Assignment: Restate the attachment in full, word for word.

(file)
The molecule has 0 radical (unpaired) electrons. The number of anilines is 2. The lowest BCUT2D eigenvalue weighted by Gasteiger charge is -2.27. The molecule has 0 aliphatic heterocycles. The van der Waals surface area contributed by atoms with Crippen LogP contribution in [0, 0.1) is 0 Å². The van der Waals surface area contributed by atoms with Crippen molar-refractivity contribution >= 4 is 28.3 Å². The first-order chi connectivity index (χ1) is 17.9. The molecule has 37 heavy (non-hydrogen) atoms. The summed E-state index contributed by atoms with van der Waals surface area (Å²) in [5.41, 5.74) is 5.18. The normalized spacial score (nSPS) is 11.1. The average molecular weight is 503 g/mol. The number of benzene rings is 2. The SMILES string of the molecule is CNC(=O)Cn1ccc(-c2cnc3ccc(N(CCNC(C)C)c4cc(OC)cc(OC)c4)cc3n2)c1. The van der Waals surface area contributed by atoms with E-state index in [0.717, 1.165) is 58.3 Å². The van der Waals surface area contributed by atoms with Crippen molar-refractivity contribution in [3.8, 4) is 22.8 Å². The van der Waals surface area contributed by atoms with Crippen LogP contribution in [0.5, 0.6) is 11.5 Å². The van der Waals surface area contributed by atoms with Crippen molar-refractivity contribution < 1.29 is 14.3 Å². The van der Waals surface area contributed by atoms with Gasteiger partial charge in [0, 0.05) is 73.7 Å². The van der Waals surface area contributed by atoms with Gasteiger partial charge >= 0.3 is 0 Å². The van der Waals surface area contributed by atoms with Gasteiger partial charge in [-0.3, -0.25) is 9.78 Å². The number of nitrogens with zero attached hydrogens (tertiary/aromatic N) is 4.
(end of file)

The molecule has 0 radical (unpaired) electrons. The number of anilines is 2. The lowest BCUT2D eigenvalue weighted by Gasteiger charge is -2.27. The molecule has 0 aliphatic heterocycles. The van der Waals surface area contributed by atoms with Crippen LogP contribution in [0, 0.1) is 0 Å². The van der Waals surface area contributed by atoms with Crippen molar-refractivity contribution >= 4 is 28.3 Å². The first-order chi connectivity index (χ1) is 17.9. The molecule has 37 heavy (non-hydrogen) atoms. The summed E-state index contributed by atoms with van der Waals surface area (Å²) in [5.41, 5.74) is 5.18. The normalized spacial score (nSPS) is 11.1. The average molecular weight is 503 g/mol. The number of benzene rings is 2. The SMILES string of the molecule is CNC(=O)Cn1ccc(-c2cnc3ccc(N(CCNC(C)C)c4cc(OC)cc(OC)c4)cc3n2)c1. The van der Waals surface area contributed by atoms with E-state index in [0.717, 1.165) is 58.3 Å². The van der Waals surface area contributed by atoms with Crippen molar-refractivity contribution in [3.8, 4) is 22.8 Å². The van der Waals surface area contributed by atoms with Crippen LogP contribution in [0.5, 0.6) is 11.5 Å². The van der Waals surface area contributed by atoms with Crippen molar-refractivity contribution < 1.29 is 14.3 Å². The van der Waals surface area contributed by atoms with Gasteiger partial charge in [0, 0.05) is 73.7 Å². The van der Waals surface area contributed by atoms with Gasteiger partial charge >= 0.3 is 0 Å². The van der Waals surface area contributed by atoms with Gasteiger partial charge in [-0.3, -0.25) is 9.78 Å². The number of nitrogens with zero attached hydrogens (tertiary/aromatic N) is 4.